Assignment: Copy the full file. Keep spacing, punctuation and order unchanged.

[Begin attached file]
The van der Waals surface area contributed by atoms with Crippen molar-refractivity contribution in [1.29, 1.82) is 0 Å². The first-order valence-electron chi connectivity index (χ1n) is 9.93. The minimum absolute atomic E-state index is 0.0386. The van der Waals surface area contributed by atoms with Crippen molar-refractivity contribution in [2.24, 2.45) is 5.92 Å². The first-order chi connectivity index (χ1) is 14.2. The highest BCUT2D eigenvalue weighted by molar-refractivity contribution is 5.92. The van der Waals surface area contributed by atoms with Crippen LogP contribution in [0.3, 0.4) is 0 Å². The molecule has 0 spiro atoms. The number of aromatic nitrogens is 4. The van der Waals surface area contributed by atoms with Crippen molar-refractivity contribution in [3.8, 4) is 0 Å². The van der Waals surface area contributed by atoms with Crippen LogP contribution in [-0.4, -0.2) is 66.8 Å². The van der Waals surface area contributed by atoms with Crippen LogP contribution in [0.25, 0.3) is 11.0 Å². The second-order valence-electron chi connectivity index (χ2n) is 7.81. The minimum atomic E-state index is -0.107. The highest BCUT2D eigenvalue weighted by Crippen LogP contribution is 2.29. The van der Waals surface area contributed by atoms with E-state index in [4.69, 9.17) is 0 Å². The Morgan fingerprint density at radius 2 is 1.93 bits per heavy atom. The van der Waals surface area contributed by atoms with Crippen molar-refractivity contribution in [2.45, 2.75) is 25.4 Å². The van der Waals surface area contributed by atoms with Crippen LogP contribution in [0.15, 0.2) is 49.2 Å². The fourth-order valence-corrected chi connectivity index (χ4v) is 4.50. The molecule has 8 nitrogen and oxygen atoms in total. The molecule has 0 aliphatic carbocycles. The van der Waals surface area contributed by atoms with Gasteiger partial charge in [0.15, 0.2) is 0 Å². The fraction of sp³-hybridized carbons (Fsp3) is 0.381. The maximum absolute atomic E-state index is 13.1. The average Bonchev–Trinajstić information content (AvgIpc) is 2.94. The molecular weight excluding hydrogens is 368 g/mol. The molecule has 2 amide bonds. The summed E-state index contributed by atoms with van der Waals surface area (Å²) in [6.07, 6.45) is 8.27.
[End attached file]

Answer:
The van der Waals surface area contributed by atoms with Crippen molar-refractivity contribution in [1.29, 1.82) is 0 Å². The first-order valence-electron chi connectivity index (χ1n) is 9.93. The minimum absolute atomic E-state index is 0.0386. The van der Waals surface area contributed by atoms with Crippen molar-refractivity contribution in [2.24, 2.45) is 5.92 Å². The first-order chi connectivity index (χ1) is 14.2. The highest BCUT2D eigenvalue weighted by molar-refractivity contribution is 5.92. The van der Waals surface area contributed by atoms with Crippen LogP contribution in [0.3, 0.4) is 0 Å². The molecule has 0 spiro atoms. The number of aromatic nitrogens is 4. The van der Waals surface area contributed by atoms with Crippen molar-refractivity contribution in [3.8, 4) is 0 Å². The van der Waals surface area contributed by atoms with Crippen LogP contribution in [-0.4, -0.2) is 66.8 Å². The van der Waals surface area contributed by atoms with Crippen LogP contribution in [0.25, 0.3) is 11.0 Å². The second-order valence-electron chi connectivity index (χ2n) is 7.81. The minimum atomic E-state index is -0.107. The highest BCUT2D eigenvalue weighted by Crippen LogP contribution is 2.29. The van der Waals surface area contributed by atoms with E-state index in [4.69, 9.17) is 0 Å². The Morgan fingerprint density at radius 2 is 1.93 bits per heavy atom. The van der Waals surface area contributed by atoms with Crippen molar-refractivity contribution in [2.45, 2.75) is 25.4 Å². The van der Waals surface area contributed by atoms with Crippen LogP contribution in [0.15, 0.2) is 49.2 Å². The fourth-order valence-corrected chi connectivity index (χ4v) is 4.50. The molecule has 8 nitrogen and oxygen atoms in total. The molecule has 0 aliphatic carbocycles. The van der Waals surface area contributed by atoms with Gasteiger partial charge in [0.15, 0.2) is 0 Å². The fraction of sp³-hybridized carbons (Fsp3) is 0.381. The maximum absolute atomic E-state index is 13.1. The average Bonchev–Trinajstić information content (AvgIpc) is 2.94. The molecular weight excluding hydrogens is 368 g/mol. The molecule has 2 amide bonds. The summed E-state index contributed by atoms with van der Waals surface area (Å²) in [6.07, 6.45) is 8.27.